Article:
While not even the New York Times can agree whether Dilma Rousseff’s, Brazil’s current, democratically elected President, impeachment is a coup or if it is entirely democratic, one thing can be assured: social media has been the main source of information regarding Brazil’s political state, not television outlets. Following the natural order, the young adult, teen population leads social media and, predominant on every culture, memes. For many, memes are currently the main (sometimes only) source of political information and updates on the nation’s political, economic, and social crisis.
Now, one might assure that memes, the most recent form of comedy and humor, would be the greatest way to deal with such tragic times. It is true that Brazilians always seem to find a joke to crack, the silver lining, but once the topic at hand is a corrupt government, memes are not enough. The problem the country has encountered among its teenagers is poor interpretation an laziness. Through memes, one image becomes the representation of a political ideology, one nickname defines a politician, and no one is efficient enough to investigate the nature behind said jokes.
Let’s start from the beginning. In 2013, the “Vem Pra Rua” (“Come to the Street,” if translated literally) protests gained popularity throughout Brazil as manifestations against corruption and incompetent politicians. Described as, “the new generation’s revolt,” the protests started after the increase of public transportation charges. However, although that was the last drop that drove Brazilians to the streets, “Vem Pra Rua” advocated for efforts to be made on increasing the quality of public services as a whole. As the FIFA World Cup drew near, many took the streets on protesting against the exorbitant amounts of reais, Brazil’s currency, on FIFA constructions while social inequality remained unresolved. Ever since then, the Brazilian population has been pushing for Dilma’s impeachment.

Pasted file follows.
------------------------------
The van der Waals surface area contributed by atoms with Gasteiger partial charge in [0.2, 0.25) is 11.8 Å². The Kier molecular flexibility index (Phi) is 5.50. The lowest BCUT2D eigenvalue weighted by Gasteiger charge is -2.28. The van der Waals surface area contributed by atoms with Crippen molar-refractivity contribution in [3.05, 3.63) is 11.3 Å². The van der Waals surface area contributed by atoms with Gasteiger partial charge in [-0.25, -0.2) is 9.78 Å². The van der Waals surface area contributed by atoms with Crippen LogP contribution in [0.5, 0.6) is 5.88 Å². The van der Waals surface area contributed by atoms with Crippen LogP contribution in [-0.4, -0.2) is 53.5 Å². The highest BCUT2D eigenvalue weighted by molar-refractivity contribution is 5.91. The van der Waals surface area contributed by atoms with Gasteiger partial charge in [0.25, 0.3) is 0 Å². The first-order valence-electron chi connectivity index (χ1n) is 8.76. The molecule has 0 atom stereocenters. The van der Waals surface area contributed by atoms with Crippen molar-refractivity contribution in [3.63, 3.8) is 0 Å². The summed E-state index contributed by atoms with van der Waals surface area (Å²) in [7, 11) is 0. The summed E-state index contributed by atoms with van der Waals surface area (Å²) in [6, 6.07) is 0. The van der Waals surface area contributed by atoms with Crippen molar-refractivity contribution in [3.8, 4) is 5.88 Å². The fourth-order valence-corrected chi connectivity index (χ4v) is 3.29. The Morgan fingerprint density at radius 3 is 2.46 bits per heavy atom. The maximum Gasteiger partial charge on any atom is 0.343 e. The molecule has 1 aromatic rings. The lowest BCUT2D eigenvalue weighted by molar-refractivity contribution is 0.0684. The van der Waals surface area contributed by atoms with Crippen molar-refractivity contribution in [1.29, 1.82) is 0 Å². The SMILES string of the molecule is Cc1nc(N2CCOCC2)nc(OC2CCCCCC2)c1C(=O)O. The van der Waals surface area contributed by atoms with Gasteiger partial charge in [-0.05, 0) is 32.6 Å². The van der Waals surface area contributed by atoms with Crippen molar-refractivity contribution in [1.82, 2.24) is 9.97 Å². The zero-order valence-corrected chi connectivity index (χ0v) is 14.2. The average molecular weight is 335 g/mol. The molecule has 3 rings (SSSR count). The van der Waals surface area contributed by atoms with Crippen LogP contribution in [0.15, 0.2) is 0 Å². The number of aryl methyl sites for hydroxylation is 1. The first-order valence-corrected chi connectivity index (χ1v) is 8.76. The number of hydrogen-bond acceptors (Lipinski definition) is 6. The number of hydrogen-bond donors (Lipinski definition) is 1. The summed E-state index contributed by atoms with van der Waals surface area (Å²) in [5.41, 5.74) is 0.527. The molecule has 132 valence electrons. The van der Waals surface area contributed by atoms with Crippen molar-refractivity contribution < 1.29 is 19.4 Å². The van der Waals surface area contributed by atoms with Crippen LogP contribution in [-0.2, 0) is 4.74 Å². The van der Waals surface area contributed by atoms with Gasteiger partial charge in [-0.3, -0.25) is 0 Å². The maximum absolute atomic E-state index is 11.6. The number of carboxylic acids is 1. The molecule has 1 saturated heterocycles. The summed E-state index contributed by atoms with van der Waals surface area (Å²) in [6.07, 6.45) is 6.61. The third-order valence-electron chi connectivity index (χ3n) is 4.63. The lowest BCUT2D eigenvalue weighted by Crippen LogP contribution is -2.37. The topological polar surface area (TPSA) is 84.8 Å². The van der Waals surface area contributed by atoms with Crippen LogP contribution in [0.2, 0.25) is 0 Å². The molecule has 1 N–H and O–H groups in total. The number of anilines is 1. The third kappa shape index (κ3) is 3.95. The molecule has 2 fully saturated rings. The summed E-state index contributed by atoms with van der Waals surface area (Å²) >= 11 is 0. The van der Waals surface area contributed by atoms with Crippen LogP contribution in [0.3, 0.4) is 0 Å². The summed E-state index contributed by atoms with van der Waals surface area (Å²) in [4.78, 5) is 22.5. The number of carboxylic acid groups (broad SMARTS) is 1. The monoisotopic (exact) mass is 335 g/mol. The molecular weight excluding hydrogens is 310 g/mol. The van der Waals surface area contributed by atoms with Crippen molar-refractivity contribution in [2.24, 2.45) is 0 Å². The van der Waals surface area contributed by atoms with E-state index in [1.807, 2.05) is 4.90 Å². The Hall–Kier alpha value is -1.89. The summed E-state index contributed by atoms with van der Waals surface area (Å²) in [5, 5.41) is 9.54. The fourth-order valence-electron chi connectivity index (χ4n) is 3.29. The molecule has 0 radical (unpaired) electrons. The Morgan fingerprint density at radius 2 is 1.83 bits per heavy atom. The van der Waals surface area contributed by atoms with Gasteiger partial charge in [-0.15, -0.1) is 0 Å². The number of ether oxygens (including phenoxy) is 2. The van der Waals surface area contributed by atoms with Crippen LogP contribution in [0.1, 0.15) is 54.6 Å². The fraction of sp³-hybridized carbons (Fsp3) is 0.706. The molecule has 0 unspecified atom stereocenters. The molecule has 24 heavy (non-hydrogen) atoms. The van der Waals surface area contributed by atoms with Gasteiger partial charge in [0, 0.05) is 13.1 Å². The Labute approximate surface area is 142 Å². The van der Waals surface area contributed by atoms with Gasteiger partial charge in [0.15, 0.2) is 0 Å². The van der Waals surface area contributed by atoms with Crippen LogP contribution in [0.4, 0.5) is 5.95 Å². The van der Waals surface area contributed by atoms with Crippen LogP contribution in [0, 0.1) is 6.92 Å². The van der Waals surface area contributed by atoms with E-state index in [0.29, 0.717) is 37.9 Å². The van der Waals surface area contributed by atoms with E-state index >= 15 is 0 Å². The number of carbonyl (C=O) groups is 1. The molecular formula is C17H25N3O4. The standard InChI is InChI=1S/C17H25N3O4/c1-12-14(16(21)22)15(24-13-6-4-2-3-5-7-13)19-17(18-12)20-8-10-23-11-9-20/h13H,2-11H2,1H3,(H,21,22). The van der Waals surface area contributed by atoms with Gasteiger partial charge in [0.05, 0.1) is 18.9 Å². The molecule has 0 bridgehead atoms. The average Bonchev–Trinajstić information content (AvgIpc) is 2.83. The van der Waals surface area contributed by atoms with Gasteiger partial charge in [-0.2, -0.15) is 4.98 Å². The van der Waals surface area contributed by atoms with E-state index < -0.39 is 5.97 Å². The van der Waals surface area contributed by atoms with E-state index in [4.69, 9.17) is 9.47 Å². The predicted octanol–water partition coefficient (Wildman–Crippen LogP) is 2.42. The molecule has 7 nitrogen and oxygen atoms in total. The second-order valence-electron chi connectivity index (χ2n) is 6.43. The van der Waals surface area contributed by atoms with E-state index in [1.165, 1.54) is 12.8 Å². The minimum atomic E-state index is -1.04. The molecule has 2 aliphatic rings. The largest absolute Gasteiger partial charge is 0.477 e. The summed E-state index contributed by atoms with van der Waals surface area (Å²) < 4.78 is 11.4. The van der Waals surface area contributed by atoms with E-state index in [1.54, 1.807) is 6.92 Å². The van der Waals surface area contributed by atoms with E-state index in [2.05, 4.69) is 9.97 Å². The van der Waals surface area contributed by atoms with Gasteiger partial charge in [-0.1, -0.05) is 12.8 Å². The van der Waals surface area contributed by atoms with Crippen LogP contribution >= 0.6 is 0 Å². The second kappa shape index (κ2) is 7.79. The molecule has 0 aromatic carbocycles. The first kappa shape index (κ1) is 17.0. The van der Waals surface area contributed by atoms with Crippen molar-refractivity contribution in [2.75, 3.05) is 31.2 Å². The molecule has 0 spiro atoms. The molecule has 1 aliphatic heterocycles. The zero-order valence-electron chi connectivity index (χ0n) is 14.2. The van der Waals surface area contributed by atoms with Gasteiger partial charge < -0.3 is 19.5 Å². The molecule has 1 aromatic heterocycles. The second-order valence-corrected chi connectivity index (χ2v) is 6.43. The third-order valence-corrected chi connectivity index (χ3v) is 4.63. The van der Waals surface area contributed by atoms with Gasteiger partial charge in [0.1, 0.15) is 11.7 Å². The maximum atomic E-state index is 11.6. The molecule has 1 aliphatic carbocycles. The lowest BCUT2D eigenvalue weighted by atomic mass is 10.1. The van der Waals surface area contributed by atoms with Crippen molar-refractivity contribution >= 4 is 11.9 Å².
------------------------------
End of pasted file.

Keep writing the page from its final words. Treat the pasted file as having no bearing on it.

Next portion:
“Vem Pra Rua” was soon endorsed by Dilma’s opposition as a mean of identifying with the masses. Once is was clear that the Brazilian population was unhappy with the currently ruling government, siding against it, as a politician, became the easiest way of remaining in power. How was “Vem Pra Rua” organized? Social Media. The generation that can never let go of their phones mobilized an entire nation through Facebook, Twitter, Instagram, and Whatsapp. While television outlets failed to detail the protests’ real goals, teens and young adults behind computers and cellphones gathered millions.
It is now 2016 and Dilma’s impeachment has finally materialized. It all started once Eduardo Cunha, President of the Chamber of Deputies, decided to host one of the accusations against President Dilma for “crime of responsibility.” A special committee was established in December to analyze it her involvement. The parties were indicated, but after a standoff between the representatives, the opposition elected an alternative party through secret ballot. The committee decided that its election would be held openly and that Dilma did not necessarily needed to be heard. After the committee was established, Dilma had within ten sessions to speak out. After the defense has manifested, the committee had five sessions to vote on the final report, with opinions for or against the opening of the process.